Theater Review: Fat Ham (The Huntington at Boston Center for the Arts)

Post image for Theater Review: Fat Ham (The Huntington at Boston Center for the Arts)

by Lynne Weiss on October 1, 2023

in Theater-Boston,Theater-Regional


This collaboration between Boston’s Black theater company Front Porch Arts Collective and the Atlanta-based Alliance Theater Company, directed by Stevie Walker-Webb, takes its audience into a fun-house version of Shakespeare’s Hamlet that is, well, FUN even as it offers the characters and the audience visions of their better selves. James Ijames’s Fat Ham starts much as Hamlet starts: we’ve got our student, in this case a queer Black man named Juicy (Marshall W. Mabry IV), whose mother Tedra (Ebony Marshall-Oliver) has just married Juicy’s uncle Rev (James T. Alfred). And the ghost of Juicy’s dead father, Pap (also James T. Alfred), commands his son to avenge his death by killing his uncle. Like Hamlet, Juicy is depressed and anxious and unwilling to commit a murder.

Marshall W. Mabry IV, James T. Alfred

There are a few differences, however. Instead of a royal court in Denmark at some unspecified moment in history, Fat Ham is set in Luciana Stecconi‘s satisfyingly realistic present-day backyard in “Virginia, or Maryland, or Tennessee” complete with utility meters on the side of the house, mismatched lawn chairs, and a screen slider that has slipped off its tracks. Juicy is attending the University of Phoenix, denounced by his mother as a scam, rather than Hamlet’s ancient German university. Juicy’s friend Tio (Lau’rie Roach) is in the yard rehearsing moves for his planned audition for a porn film rather than conversing with castle guards when he sees the ghost of Juicy’s dead father. Juicy, in turn, sees the ghost while he is decorating the yard with streamers for a celebration of his mother Tedra’s marriage to Rev.

Marshall W. Mabry IV, Lau’rie Roach

Juicy, like the mourning Hamlet is dressed in black (costume designer Celeste Jennings). Ambivalent in his grief for his bully of a father, he is confused and unnerved by the ghost. Relatives arrive to join the wedding celebration. These include outspokenly Christian lady Rabby (Thomika Marie Bridwell) and her daughter Opal (Victoria Omoregie) and her son Larry (Amar Atkins). Opal has been forced to wear a flowered pink dress by her mother; Larry wears his U.S. Marines uniform that he hopes will impress Juicy. Juicy sets out to determine whether or not Rev really did kill Pap, not with a performance by a band of traveling players, but through a charades game played by everyone at the wedding reception.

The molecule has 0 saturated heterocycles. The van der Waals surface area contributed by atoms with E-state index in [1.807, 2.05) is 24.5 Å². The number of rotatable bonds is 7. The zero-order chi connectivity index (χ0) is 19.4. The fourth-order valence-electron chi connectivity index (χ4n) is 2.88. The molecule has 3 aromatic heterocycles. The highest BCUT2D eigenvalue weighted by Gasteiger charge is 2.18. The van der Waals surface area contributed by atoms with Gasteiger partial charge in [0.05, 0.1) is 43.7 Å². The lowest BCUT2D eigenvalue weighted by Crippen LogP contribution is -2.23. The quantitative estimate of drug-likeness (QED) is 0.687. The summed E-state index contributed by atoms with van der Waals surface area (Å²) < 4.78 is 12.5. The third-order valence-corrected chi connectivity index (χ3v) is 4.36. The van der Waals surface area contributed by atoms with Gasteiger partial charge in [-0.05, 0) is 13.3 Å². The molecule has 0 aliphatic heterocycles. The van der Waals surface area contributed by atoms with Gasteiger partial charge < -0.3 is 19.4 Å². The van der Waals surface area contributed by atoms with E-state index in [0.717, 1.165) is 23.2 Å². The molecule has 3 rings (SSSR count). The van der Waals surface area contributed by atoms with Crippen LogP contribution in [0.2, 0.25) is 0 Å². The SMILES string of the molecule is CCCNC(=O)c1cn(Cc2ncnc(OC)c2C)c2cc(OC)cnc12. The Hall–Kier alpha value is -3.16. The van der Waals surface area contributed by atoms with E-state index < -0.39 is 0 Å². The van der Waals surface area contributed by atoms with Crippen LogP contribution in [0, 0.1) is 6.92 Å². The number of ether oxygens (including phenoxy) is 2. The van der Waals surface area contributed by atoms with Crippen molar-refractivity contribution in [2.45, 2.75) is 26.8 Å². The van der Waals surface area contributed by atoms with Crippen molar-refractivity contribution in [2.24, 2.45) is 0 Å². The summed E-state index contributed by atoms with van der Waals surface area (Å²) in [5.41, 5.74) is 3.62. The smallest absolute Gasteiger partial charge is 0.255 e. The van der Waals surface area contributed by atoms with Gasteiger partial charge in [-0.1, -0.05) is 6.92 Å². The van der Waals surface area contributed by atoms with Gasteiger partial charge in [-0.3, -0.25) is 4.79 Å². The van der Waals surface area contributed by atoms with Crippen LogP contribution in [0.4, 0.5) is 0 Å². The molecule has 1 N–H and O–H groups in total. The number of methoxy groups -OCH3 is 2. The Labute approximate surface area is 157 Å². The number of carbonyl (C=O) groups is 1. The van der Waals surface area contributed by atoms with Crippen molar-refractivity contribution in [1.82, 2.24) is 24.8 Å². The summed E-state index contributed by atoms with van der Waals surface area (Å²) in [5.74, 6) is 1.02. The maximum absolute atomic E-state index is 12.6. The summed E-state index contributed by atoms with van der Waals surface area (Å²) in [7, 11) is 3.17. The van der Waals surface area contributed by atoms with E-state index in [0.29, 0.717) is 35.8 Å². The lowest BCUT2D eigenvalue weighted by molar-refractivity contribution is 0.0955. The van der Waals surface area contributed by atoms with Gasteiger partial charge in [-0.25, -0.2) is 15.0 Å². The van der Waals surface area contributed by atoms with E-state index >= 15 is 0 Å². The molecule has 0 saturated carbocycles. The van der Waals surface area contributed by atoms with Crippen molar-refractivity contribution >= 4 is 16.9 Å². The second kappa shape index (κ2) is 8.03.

Marshall W. Mabry IV, Victoria Omoregie

Rev’s guilt will be established, but what Juicy is going to do about it remains unclear. It’s worth saying that all’s well that ends well in this play, but not before some cringe-worthy and yet highly entertaining dancing (choreographer PJ Johnnie Jr) on the part of the bride, and a graphic description of a sexual encounter with a gingerbread man that eventually leads a number of characters to bare their souls and — in at least one case — physically transform themselves into a much more colorful version (another shout out to Ms. Jennings!).

James T. Alfred, Ebony Marshall-Oliver, Victoria Omoregie, Thomika Marie Bridwell

Ghostly and other cool effects are achieved through the work of Evan Northrup (illusions design) and Xiangfu Xiao (lighting). Aubrey Dube (sound design) and Earon D. Nealey, whose hair and wig design add to the fun.

James T. Alfred, Ebony Marshall-Oliver, Thomika Marie Bridwell,
Marshall W. Mabry IV, Victoria Omoregie, Amar Atkins

No knowledge of Shakespeare’s Hamlet is required to understand what is happening in this roller coaster of Black joy, though Juicy manages some very nice soliloquies. The 90-minute production contains at least two hours of wit — plus some share of wisdom as the characters turn to one another for redemption and liberation. Ultimately, the affirmation of love over revenge and of fellatio over self-flagellation turns the tables on tragedy.

Marshall W. Mabry IV

photos © T Charles Erickson

Victoria Omoregie, Thomika Marie Bridwell, Lau’rie Roach,
Amar Atkins, Marshall W. Mabry IV

Fat Ham
The Huntington
in association with Alliance Theatre and Front Porch Arts Collective
Calderwood/Boston Center for the Arts, 527 Tremont St. in Boston
ends on October 29, 2023
for tickets, call 617-266-0800 or visit Huntington

Marshall W. Mabry IV

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